Design School: Winter Landscaping for the Five Senses

Design School: Winter Landscaping for the Five Senses

Design School: Winter Landscaping for the Five Senses
Winter landscape of a river and a wooden bridge surrounded by green shrubs, frosted trees, and flowers.

Stripped bare of summer’s leafy, flowery finery, the garden in winter has its own sort of quiet magic. Yes, it's cold, icy, and there will be slush. However, there's fresh coats of snow, birds and animals chillin' in the trees, and all sorts of sounds and scents. This is now amplified by the quiet of the season.

There are lots of ways to make the garden "show" in the snow. From arches coated in the white stuff to windswept vistas that sparkle in cold winter light. But what if you could have a winter garden that tickles all of your senses. Plus, that makes you want to stop and linger outside?

Let's consider the five senses-sight, sound, touch, taste, smell. And play with ways that small elements added to your garden can delight and inspire.

Here are few of our ideas. We’d love to hear yours!

A few of our craftsmen’s favorite winter garden moments:
“A conifer branch holding four inches or so of new fallen powder snow.” –Sabrina
“Intricate crystals of frost, found only if you bundle up and wander the garden.” –Sandy
“The smell of winter is the best. Ozone and wood smoke and snow.”– Sara
What’s your favorite? Share below!


Create interesting focal points

Adding elements that contrast with all of the white can help to create interesting focal points. Bring in color with painted elements such as fences, gates, arches, or arbors. Look at how blue this blue fence and gate are nestled into a snowy scene! Other ideas:


Winter in the garden

The sounds of winter in the garden are a bit mystical–sometimes amplified, sometimes muted by the snow. Bring this sense to the scene:

  • Leave ornamental grasses unsheared so they’ll be stirred by wintry winds. (Whoosh!)
  • Plant dense evergreen shrubs to shelter birds who will wing and sing in your yard. (See below.)
  • Get that satisfying crunch of boots on snow by creating a snowbound destination.
  • Close your eyes and listen. Notice the absence of sound? Revel in the stillness.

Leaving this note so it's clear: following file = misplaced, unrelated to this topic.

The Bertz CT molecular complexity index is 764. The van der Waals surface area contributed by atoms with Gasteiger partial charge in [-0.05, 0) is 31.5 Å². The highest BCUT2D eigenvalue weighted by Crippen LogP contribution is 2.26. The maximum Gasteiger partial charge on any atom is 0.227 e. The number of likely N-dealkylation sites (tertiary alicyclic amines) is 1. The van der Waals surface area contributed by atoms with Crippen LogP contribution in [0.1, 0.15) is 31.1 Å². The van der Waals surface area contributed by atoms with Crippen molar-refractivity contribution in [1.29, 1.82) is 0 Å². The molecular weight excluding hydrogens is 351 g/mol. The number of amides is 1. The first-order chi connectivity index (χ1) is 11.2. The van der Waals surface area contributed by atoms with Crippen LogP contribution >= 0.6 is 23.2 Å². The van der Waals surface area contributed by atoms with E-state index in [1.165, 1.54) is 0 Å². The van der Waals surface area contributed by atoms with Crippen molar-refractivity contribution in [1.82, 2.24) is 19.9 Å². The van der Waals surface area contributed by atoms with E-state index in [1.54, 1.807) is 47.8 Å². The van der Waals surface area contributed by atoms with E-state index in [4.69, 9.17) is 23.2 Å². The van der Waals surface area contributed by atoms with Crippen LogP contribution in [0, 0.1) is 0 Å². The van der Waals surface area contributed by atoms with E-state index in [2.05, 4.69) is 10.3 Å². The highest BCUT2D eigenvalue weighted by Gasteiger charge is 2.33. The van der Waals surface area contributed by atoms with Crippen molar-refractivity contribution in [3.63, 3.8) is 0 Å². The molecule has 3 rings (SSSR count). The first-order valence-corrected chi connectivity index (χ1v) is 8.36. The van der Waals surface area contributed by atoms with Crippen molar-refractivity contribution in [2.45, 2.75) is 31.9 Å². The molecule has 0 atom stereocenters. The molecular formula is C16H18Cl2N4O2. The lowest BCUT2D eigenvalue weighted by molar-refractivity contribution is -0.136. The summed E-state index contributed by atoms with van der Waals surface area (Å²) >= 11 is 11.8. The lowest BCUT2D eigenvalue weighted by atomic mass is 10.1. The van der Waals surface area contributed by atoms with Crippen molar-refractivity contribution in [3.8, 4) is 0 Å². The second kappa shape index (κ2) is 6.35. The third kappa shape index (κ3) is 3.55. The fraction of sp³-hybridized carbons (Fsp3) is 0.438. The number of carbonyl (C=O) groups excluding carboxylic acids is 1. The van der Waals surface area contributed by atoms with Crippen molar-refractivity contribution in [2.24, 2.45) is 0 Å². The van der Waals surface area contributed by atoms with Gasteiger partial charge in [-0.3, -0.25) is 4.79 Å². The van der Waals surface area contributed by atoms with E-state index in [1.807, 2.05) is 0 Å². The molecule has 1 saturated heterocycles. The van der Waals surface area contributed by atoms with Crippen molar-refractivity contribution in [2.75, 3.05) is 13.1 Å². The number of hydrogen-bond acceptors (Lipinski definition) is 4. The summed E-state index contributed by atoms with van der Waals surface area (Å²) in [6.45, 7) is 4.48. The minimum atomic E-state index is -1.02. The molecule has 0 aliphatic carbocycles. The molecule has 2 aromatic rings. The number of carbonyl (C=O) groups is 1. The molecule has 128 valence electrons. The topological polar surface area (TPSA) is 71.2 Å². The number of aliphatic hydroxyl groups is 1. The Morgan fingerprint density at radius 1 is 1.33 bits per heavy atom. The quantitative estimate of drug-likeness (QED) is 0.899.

Play with the tactile pleasures

It’s tempting to race from the car to the house, but take a minute to play with the tactile pleasures of the winter garden.

  • Resinous conifers such as pines leave that sticky sap that lingers when you clip branches for decor.
  • Branches are often coated with glittering ice. Gently crunch a few with your hand for some snap, crackle, pop.
  • Leaving a bench or table in place overwinter allows you the joy of punching your hand elbow deep into soft, new fallen snow. (C’mon, it’s fun and you know it.)


Edibles in the winter garden

Hips, needles, berries–there are all sorts of edibles in the winter garden.

  • Rose hips can be transformed into everything from teas to soups.
  • Pine needles can be steeped into a tea said to help a common cold. Most pine needles are safe to consume (avoid Yew, and Norfolk Island and Ponderosa pines).
  • Of course, tasty treats for wildlife are central to a winning winter garden equation. More about berries for birds.


Winter-flowering fragrant shrubs

You probably already know this from being outside, but there is science that backs up the fact that winter air smells different. Incorporate a few of these for some winter aroma therapy:

  • Highly fragrant conifers such as firs, pines, and cedars that scent the air when you stroke the branches.
  •  Winter-flowering fragrant shrubs like this witch hazel or viburnums that bloom early in colder zones.
  • Pluck a frozen crabapple from your own tree, warm it in your hands, and breath in the sweet fruity smell.  Nothing like it!


Thank you for taking this sensory journey into the winter garden. Please do leave your comments and questions below.

A tree in the midst of winter

“Nature has undoubtedly mastered the art of winter gardening and even the most experienced gardener can learn from the unrestrained beauty around them.”—Vincent A. Simeone


Golden Duke® Eastern Hemlock

Golden Duke® Eastern Hemlock
Zone: 4 – 8

A superb new evergreen with glowing golden-yellow foliage on graceful, upright arching branches. Dense foliage for nesting birds. Partial to full sun.

Roseum Elegans Rhododendron

Roseum Elegans Rhododendron
Zone: 4 – 10

Perhaps because they're often planted close to a house and benefit from reflected warmth. The interiors of these shrubs make the most cozy of nests. Partial sun.

Berri-Magic® China Holly Combination

Berri-Magic® China Holly Combination
Zone: 4 – 9

Prickly leaves of plants such as evergreen hollies provide an extra layer of protection for birds hunkered deep inside. Partial to full sun.

Bruns Serbian Spruce

Bruns Serbian Spruce
Zone: 4 – 8

While some birds are fine with lower shrubs, others prefer getting up and out of the weather. This tree is tall and narrow–useful for you too! Full sun.

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2018-11-07 01:11:00